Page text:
Unlike Allan Houston and the “Allan Houston Rule,” it was fitting that Derrick Rose was the first player to benefit from the “Derrick Rose Rule,” a provision in the new collective bargaining agreement that makes a player completing his rookie deal eligible for 30 percent of the salary cap as a max salary if he meets certain criteria.
Beginning with the 2012-13 season, Rose will receive nearly $95 million over the next five years. That’s about $11 million more than he would have gotten under the old deal, which limited players with six years or less of experience to 25 percent of the cap as a max.
The quiet Rose said he felt “no pressure” to perform up to the expectations of a contract averaging $19 million annually. And his teammates are pretty excited that he is staying put and keeping Chicago in title contention.
Rose became eligible for the bump by winning MVP honors last season, one of the three thresholds. The other two are twice being voted All-NBA or an All-Star starter.
Rose was an All-NBA First Team selection last year but did not make any of the top three teams in 2010. He has been an All-Star the last two years but did not start in 2010, coming off the bench behind Dwyane Wade and Joe Johnson.
While All-NBA teams are voted on by the media, All-Star starters are determined by a fan ballot. And that’s the problem with that threshold. All-Star balloting is a popularity contest, and now can impact a player’s earning potential – and a team’s long-term financial flexibility.
Active players who have started at least two All-Star Games in their first four years include Kobe Bryant, Vince Carter and LeBron James. But in recent years, the list also includes Steve Francis, Penny Hardaway, Grant Hill and Yao Ming.
Francis was a media creation who never shot above 45 percent and played in five playoff games in his entire career. He shouldn’t have received a max contract, which makes the idea of giving him 30 percent of the cap truly revolting. And where would the Rockets have been if they were bound to the same deal with Yao, who missed two games in his first three seasons and 244 over the next six?
The Magic would have had the same dilemma with Hardaway had Shaquille O’Neal not fled via free agency. And Hardaway missed just five games in his first three seasons, then missed 188 over the next six. Orlando tried to rebuild around Hill, who missed just 25 games in his first six seasons, then missed 357 over the next six.
The amnesty clause – also known as the “Allan Houston Rule” – and stretch exception give teams avenues to clear their cap of a bad max deal. But it doesn’t clear their payroll ledger. Ask the Magic’s financial department how active they will be in free agency over the next three years knowing they owe $62 million to Gilbert Arenas.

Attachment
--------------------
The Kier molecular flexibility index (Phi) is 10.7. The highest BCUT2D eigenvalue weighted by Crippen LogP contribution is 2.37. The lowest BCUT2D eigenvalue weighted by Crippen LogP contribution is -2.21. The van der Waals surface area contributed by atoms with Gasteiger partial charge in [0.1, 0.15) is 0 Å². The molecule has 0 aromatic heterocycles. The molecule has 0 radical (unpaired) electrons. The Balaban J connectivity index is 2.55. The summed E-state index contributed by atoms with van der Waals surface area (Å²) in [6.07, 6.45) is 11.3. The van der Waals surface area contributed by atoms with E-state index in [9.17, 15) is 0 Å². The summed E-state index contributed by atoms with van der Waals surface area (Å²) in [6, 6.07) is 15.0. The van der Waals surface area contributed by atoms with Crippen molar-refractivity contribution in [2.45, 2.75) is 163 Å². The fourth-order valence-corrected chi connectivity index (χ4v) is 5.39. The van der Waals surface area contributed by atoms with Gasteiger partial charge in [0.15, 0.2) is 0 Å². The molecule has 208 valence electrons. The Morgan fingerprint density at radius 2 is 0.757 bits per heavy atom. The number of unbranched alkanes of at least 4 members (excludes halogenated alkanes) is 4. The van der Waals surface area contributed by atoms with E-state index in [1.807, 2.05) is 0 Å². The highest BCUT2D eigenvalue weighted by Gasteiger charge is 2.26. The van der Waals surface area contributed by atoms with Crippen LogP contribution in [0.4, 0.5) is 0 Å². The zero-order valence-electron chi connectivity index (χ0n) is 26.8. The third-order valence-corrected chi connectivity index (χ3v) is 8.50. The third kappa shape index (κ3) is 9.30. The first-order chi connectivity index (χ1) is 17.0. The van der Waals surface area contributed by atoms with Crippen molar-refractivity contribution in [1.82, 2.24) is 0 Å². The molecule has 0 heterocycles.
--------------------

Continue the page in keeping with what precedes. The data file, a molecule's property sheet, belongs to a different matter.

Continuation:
And there are “Rose Rule” candidates right now. Given Blake Griffin’s popularity in a major market and Carmelo Anthony’s move to the Eastern Conference, is it unreasonable to assume Griffin will start the next two All-Star Games? And what if Russell Westbrook – who is nowhere near his ceiling – somehow wins MVP this season?
You can almost imagine the team department meetings.
Clippers VP of Marketing: “Let’s start a campaign to get Blake voted to the All-Star Game.”
Clippers VP of Communications: “Hey! That’s a great idea!”
Clippers VP of Finance: “I don’t know if that’s a good idea.”
Clippers owner Donald Sterling: “It’s definitely not a good idea.”
TRIVIA: Which team has the all-time best winning percentage on Christmas? Answer below.
THE END OF CIVILIZATION AS WE KNOW IT: Kim Jong-un, the youngest son and successor to deceased North Korean wingnut Kim Jong-Il, is a huge fan of the NBA and is said to own a vast video library of games featuring Michael Jordan.
QUOTE OF THE WEEK: Kings forward DeMarcus Cousins, joking about his offseason diet and training regimen:
“I was eating candy. Ice cream. Pizza. Whole pizzas. When I went to New York, that’s all I ate. Pizzas, funnel cakes. I love gummy worms. Love fried food. Fried shrimp, fried fish, fried chicken. It was beautiful. I probably did like 30 minutes (of workouts) a day. The rest of the time I probably sat there and feasted. My fingers got very strong this year, a lot of video games. I won’t be getting swiped as much this year. Hands are pretty strong. It’s going to be a good season.”
LINE OF THE WEEK: Chauncey Billups, LA Clippers at LA Lakers, Dec. 19: 20 minutes, 5-8 FGs, 4-6 3-pointers, 9-9 FTs, three assists, three steals, 23 points in a 117-96 win. Yeah, that transition to shooting guard is gonna be real tough. For the game, Billups’ points-per-shot was 2.88. Last season, he was third in the NBA with a 1.52 PPS.
LINE OF THE WEAK: Tracy McGrady, Atlanta at Charlotte, Dec. 19: 12 minutes, 0-2 FGs, one rebound, two fouls, zero points in a 79-77 loss. Yes, it was his first preseason game for a new team. However, fellow reserves who outscored the former scoring champion included Ivan Johnson, Brad Wanamaker, Pape Sy, Donald Sloan and the immortal Magnum Rolle.